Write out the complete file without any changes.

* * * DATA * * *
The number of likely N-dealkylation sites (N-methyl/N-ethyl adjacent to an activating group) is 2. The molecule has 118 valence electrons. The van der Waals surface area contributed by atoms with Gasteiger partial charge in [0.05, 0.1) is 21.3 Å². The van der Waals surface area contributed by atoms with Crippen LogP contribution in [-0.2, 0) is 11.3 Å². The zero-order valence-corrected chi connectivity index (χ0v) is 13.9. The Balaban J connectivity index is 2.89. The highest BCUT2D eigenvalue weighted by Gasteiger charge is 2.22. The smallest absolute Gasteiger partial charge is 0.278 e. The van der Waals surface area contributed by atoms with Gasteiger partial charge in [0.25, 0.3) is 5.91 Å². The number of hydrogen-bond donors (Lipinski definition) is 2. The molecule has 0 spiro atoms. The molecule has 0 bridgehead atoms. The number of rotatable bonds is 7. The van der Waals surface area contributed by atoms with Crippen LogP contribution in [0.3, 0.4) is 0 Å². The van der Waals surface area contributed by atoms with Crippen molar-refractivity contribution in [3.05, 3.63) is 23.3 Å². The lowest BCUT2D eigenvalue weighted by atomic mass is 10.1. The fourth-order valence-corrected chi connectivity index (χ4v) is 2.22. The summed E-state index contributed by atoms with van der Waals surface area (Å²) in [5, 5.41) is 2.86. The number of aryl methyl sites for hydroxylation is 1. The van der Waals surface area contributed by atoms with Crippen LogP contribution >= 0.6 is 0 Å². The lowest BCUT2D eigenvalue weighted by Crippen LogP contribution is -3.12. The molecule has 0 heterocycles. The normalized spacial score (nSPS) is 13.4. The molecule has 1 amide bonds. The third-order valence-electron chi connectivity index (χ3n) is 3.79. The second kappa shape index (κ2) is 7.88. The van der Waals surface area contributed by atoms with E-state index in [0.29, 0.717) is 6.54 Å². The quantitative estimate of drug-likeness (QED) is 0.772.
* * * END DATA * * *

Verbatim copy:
The number of likely N-dealkylation sites (N-methyl/N-ethyl adjacent to an activating group) is 2. The molecule has 118 valence electrons. The van der Waals surface area contributed by atoms with Gasteiger partial charge in [0.05, 0.1) is 21.3 Å². The van der Waals surface area contributed by atoms with Crippen LogP contribution in [-0.2, 0) is 11.3 Å². The zero-order valence-corrected chi connectivity index (χ0v) is 13.9. The Balaban J connectivity index is 2.89. The highest BCUT2D eigenvalue weighted by Gasteiger charge is 2.22. The smallest absolute Gasteiger partial charge is 0.278 e. The van der Waals surface area contributed by atoms with Gasteiger partial charge in [0.25, 0.3) is 5.91 Å². The number of hydrogen-bond donors (Lipinski definition) is 2. The molecule has 0 spiro atoms. The molecule has 0 bridgehead atoms. The number of rotatable bonds is 7. The van der Waals surface area contributed by atoms with Crippen LogP contribution in [0.3, 0.4) is 0 Å². The van der Waals surface area contributed by atoms with Crippen molar-refractivity contribution in [3.05, 3.63) is 23.3 Å². The lowest BCUT2D eigenvalue weighted by atomic mass is 10.1. The fourth-order valence-corrected chi connectivity index (χ4v) is 2.22. The summed E-state index contributed by atoms with van der Waals surface area (Å²) in [5, 5.41) is 2.86. The number of aryl methyl sites for hydroxylation is 1. The van der Waals surface area contributed by atoms with Crippen LogP contribution >= 0.6 is 0 Å². The lowest BCUT2D eigenvalue weighted by Crippen LogP contribution is -3.12. The molecule has 0 heterocycles. The normalized spacial score (nSPS) is 13.4. The molecule has 1 amide bonds. The third-order valence-electron chi connectivity index (χ3n) is 3.79. The second kappa shape index (κ2) is 7.88. The van der Waals surface area contributed by atoms with E-state index in [0.29, 0.717) is 6.54 Å². The quantitative estimate of drug-likeness (QED) is 0.772.